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Scanned Vertical Artwork Cloud

Successful Technology Strategy Board Project
Scanned Vertical Artwork Cloud

Dr Baghsiahi with the SVAC kit

Dr David Selviah, Reader in Optical Devices, Interconnects, Algorithms and Systems in UCL Electronic and Electrical Engineering, has completed work on Technology Strategy Board (TSB) Smart award funded project “Scanned Vertical Artwork Cloud (SVAC)”. UCL carried out the research in partnership with Worknet Ltd ( , a UK hosted desktop and IT services SME company, as part of a £100k project running over 9 months and ending in August 2013. The Technology Strategy Board is jointly funded by the UK Government Department for Business, Innovation and Skills (BIS) and other UK government departments, devolved administrations, regional development agencies and research councils

UCL brought its algorithmic programming, motion control and optical design expertise and Worknet brought its remote server environment and hosting expertise to the successor to an earlier TSB funded FastTrack “Digital Art Capture (DAC)” project, in which UCL demonstrated the feasibility of constructing a 2D scanning microscope to capture overlapping ultra-high resolution photographs of artwork laid in the horizontal plane facing upwards. That system was trialled by Tate Gallery who gave a very favourable review and identified a number of possible improvements and additional functionality, which would increase the flexibility of the system. In this project, the system was tested over a larger area and upgraded to be capable of scanning vertically mounted artwork. This was deemed vitally important by Tate Gallery as it is neither desirable nor convenient to move fragile and valuable artwork unnecessarily. The original novel software was further developed by UCL to run on a distributed ("Cloud") platform rather than a local laptop computer and the functional area increased to A4, requiring the recording, transmission and manipulation of data files of 350 Gb in total. The aim of this project was to prove the concept of a vertical scanning mechanism, and the portability of the software onto a hosted platform.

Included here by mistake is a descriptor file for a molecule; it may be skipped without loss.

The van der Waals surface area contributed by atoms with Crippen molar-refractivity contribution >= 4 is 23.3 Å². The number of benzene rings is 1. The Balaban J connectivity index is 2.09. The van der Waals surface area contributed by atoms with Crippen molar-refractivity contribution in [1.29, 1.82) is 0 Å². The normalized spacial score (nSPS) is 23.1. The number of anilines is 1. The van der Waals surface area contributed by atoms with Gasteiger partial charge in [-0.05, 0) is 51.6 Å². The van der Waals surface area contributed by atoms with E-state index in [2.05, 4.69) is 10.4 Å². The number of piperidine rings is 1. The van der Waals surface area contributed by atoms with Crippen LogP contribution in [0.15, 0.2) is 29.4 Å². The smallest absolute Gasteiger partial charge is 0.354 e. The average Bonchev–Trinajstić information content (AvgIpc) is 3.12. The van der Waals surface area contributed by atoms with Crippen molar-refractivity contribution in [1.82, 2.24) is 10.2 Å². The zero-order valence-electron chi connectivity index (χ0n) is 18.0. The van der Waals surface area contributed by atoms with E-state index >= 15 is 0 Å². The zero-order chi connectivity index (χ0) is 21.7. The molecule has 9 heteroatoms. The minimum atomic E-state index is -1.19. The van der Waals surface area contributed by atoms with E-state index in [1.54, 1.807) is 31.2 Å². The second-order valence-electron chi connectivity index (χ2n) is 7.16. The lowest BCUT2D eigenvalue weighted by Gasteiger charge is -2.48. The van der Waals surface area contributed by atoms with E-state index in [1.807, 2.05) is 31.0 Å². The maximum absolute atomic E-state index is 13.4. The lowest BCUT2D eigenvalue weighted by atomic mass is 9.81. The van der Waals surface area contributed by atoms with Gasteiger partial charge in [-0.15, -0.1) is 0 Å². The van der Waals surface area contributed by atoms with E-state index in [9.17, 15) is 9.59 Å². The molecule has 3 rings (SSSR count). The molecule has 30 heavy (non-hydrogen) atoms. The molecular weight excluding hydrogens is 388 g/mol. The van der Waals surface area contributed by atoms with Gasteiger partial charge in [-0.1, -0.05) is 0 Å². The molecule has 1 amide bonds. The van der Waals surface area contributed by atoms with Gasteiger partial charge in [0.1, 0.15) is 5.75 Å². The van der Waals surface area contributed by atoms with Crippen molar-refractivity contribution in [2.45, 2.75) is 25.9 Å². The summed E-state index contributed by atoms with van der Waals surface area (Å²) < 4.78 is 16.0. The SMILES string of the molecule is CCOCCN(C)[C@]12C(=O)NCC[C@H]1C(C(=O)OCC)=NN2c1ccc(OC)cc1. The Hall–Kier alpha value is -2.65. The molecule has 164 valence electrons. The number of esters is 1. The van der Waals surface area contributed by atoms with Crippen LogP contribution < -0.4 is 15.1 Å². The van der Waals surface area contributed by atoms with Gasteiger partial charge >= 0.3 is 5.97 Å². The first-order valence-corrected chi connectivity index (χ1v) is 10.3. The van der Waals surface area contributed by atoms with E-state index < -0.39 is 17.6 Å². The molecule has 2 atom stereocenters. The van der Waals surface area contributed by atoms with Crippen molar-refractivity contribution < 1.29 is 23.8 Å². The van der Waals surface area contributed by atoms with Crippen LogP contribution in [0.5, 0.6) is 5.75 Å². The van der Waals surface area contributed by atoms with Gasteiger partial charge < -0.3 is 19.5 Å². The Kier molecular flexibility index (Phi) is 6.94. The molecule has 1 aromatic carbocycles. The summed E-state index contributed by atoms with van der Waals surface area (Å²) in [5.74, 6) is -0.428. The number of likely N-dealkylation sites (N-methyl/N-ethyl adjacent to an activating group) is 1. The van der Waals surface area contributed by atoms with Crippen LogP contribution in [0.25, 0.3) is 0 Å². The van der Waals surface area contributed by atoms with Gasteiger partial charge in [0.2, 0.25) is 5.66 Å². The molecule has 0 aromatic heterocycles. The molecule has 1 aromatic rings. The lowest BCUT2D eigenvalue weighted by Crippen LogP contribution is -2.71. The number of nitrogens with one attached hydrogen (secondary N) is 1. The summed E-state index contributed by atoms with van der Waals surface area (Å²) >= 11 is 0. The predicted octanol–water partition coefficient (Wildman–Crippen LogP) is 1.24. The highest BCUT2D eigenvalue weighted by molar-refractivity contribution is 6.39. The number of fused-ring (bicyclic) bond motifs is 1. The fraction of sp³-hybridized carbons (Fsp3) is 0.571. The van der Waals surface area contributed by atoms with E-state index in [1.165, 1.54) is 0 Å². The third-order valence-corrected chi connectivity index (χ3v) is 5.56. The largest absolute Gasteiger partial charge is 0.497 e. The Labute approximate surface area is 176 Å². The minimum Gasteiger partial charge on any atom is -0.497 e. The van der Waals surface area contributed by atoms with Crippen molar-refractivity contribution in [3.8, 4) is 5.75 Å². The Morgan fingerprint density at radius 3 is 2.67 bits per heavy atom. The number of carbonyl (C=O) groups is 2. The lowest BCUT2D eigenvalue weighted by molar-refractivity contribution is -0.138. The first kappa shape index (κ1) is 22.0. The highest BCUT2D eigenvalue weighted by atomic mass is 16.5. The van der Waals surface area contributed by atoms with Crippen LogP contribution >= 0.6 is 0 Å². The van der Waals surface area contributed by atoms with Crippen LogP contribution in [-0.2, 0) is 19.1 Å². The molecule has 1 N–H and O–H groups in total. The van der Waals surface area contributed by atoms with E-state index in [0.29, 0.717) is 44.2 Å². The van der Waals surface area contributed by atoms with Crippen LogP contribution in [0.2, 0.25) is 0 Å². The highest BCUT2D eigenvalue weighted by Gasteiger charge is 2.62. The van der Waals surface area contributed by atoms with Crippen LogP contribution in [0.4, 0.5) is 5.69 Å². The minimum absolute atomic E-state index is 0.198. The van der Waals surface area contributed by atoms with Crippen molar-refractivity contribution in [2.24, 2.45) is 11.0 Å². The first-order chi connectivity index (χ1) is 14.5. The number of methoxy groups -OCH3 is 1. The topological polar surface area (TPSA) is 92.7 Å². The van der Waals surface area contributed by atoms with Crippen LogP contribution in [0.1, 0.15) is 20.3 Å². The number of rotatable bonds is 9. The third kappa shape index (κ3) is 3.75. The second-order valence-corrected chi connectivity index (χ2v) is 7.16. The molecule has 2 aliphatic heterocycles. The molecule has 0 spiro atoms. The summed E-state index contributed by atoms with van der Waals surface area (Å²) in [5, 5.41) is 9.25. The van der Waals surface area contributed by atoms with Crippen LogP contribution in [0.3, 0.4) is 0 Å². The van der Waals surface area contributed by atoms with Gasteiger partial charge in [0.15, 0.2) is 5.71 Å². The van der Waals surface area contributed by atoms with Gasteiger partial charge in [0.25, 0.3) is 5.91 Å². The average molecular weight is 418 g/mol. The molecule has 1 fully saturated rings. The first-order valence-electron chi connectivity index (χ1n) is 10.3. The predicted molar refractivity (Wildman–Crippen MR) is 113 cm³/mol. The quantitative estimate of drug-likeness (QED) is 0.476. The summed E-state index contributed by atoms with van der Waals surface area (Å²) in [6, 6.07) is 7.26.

Dr Selviah and Dr Hadi Baghsiahi successfully demonstrated the robotic recording system by recording a variety of forms of artwork both flat and those having a slightly raised surface texture. The recording system was designed to be able to deal with severely warped artwork canvases. Worknet showed that the application of a distributed processing platform held significant advantages over stand-alone machines and that image alignment and manipulation times were reduced.